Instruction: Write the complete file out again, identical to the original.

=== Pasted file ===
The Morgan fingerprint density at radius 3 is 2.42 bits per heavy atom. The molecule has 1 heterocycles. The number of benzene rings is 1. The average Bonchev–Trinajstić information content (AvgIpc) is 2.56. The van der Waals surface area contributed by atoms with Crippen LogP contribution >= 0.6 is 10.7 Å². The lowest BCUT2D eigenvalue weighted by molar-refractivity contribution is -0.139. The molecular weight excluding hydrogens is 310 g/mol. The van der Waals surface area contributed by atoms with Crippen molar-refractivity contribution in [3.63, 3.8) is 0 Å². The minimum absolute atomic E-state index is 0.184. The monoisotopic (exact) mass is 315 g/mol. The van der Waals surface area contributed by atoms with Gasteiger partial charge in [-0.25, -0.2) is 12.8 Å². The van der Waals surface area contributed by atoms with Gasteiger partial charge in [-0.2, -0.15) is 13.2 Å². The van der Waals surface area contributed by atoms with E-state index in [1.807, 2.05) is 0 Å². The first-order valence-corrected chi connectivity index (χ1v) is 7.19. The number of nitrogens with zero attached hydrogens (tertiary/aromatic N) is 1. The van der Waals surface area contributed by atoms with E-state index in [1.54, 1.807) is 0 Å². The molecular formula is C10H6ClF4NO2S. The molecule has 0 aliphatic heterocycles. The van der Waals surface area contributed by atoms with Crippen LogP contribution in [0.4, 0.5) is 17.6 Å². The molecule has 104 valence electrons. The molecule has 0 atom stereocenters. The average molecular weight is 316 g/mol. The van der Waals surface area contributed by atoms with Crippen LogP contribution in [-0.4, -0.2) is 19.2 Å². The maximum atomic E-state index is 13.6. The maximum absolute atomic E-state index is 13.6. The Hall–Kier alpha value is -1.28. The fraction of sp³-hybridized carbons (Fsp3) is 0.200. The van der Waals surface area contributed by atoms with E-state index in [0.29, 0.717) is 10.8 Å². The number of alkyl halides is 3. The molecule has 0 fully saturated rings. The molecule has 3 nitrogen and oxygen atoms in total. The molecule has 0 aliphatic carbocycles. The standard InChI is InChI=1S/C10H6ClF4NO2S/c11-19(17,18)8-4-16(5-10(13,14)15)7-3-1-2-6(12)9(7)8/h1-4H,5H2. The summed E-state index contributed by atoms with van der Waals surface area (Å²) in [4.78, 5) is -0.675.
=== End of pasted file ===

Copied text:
The Morgan fingerprint density at radius 3 is 2.42 bits per heavy atom. The molecule has 1 heterocycles. The number of benzene rings is 1. The average Bonchev–Trinajstić information content (AvgIpc) is 2.56. The van der Waals surface area contributed by atoms with Crippen LogP contribution >= 0.6 is 10.7 Å². The lowest BCUT2D eigenvalue weighted by molar-refractivity contribution is -0.139. The molecular weight excluding hydrogens is 310 g/mol. The van der Waals surface area contributed by atoms with Crippen molar-refractivity contribution in [3.63, 3.8) is 0 Å². The minimum absolute atomic E-state index is 0.184. The monoisotopic (exact) mass is 315 g/mol. The van der Waals surface area contributed by atoms with Gasteiger partial charge in [-0.25, -0.2) is 12.8 Å². The van der Waals surface area contributed by atoms with Gasteiger partial charge in [-0.2, -0.15) is 13.2 Å². The van der Waals surface area contributed by atoms with E-state index in [1.807, 2.05) is 0 Å². The first-order valence-corrected chi connectivity index (χ1v) is 7.19. The number of nitrogens with zero attached hydrogens (tertiary/aromatic N) is 1. The van der Waals surface area contributed by atoms with E-state index in [1.54, 1.807) is 0 Å². The molecular formula is C10H6ClF4NO2S. The molecule has 0 aliphatic heterocycles. The van der Waals surface area contributed by atoms with Crippen LogP contribution in [0.4, 0.5) is 17.6 Å². The molecule has 104 valence electrons. The molecule has 0 atom stereocenters. The average molecular weight is 316 g/mol. The van der Waals surface area contributed by atoms with Crippen LogP contribution in [-0.4, -0.2) is 19.2 Å². The maximum atomic E-state index is 13.6. The maximum absolute atomic E-state index is 13.6. The Hall–Kier alpha value is -1.28. The fraction of sp³-hybridized carbons (Fsp3) is 0.200. The van der Waals surface area contributed by atoms with E-state index in [0.29, 0.717) is 10.8 Å². The number of alkyl halides is 3. The molecule has 0 fully saturated rings. The molecule has 3 nitrogen and oxygen atoms in total. The molecule has 0 aliphatic carbocycles. The standard InChI is InChI=1S/C10H6ClF4NO2S/c11-19(17,18)8-4-16(5-10(13,14)15)7-3-1-2-6(12)9(7)8/h1-4H,5H2. The summed E-state index contributed by atoms with van der Waals surface area (Å²) in [4.78, 5) is -0.675.